If mothers cuddle their very premature babies before and during painful medical procedures, it helps them recover from pain, a new study finds.

The research results could help very premature babies, who spend their first months in incubators, cope while in intensive care.

Skin-to-skin contact between a preemie, born at 28 to 31 weeks, and its mother can lessen the severity of the pain and help the infants recover, McGill University researchers found.

Previously, this approach, called kangaroo care, was only used with babies born between 32 to 36 weeks, on the assumption that younger babies wouldn't benefit.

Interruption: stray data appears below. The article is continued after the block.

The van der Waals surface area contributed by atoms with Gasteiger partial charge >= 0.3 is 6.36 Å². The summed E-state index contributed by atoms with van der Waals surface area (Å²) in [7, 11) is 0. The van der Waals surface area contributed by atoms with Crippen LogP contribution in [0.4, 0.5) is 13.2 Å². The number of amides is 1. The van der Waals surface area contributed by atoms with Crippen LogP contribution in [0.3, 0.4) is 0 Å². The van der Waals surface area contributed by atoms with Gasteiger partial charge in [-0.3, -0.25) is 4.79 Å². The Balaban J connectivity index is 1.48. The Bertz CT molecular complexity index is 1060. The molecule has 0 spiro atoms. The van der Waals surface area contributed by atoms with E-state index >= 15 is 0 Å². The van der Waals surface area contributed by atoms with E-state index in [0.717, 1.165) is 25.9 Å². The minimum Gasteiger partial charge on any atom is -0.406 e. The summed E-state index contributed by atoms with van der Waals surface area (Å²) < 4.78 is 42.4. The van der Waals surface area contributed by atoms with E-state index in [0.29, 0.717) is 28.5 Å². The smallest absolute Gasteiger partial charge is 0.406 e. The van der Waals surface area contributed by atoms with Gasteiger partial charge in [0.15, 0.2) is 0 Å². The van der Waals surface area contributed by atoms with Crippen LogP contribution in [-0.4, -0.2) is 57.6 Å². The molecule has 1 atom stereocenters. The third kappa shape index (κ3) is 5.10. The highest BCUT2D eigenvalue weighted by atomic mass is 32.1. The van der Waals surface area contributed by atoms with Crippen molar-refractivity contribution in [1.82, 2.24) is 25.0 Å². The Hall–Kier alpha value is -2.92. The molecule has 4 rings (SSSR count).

The research team tested the babies' reactions — both with their mothers and alone — by pricking their heels' to obtain a blood sample.

The babies that were held for 15 minutes before the procedure and throughout its duration had lower pain scores 90 seconds after it than those that were merely swaddled. Their facial expressions showed pain for 50 per cent less time than those babies who weren't cuddled.

Recovery from the procedures was also swifter, usually within a few minutes, versus over three minutes for the swaddled babies.

Pain was measured using the Premature Infant Pain Profile, an assessment of a baby's facial reaction, heart rate and blood oxygen levels.

"The pain response in very preterm neonates appears to be reduced by skin-to-skin maternal contact," says Celeste Johnston, a McGill researcher, in a release.

"This response is not as powerful as it is in older preterm babies, but the shorter recovery time using KMC is important in helping maintain the baby's health."

The study is published Wednesday in the journal BMC Pediatrics.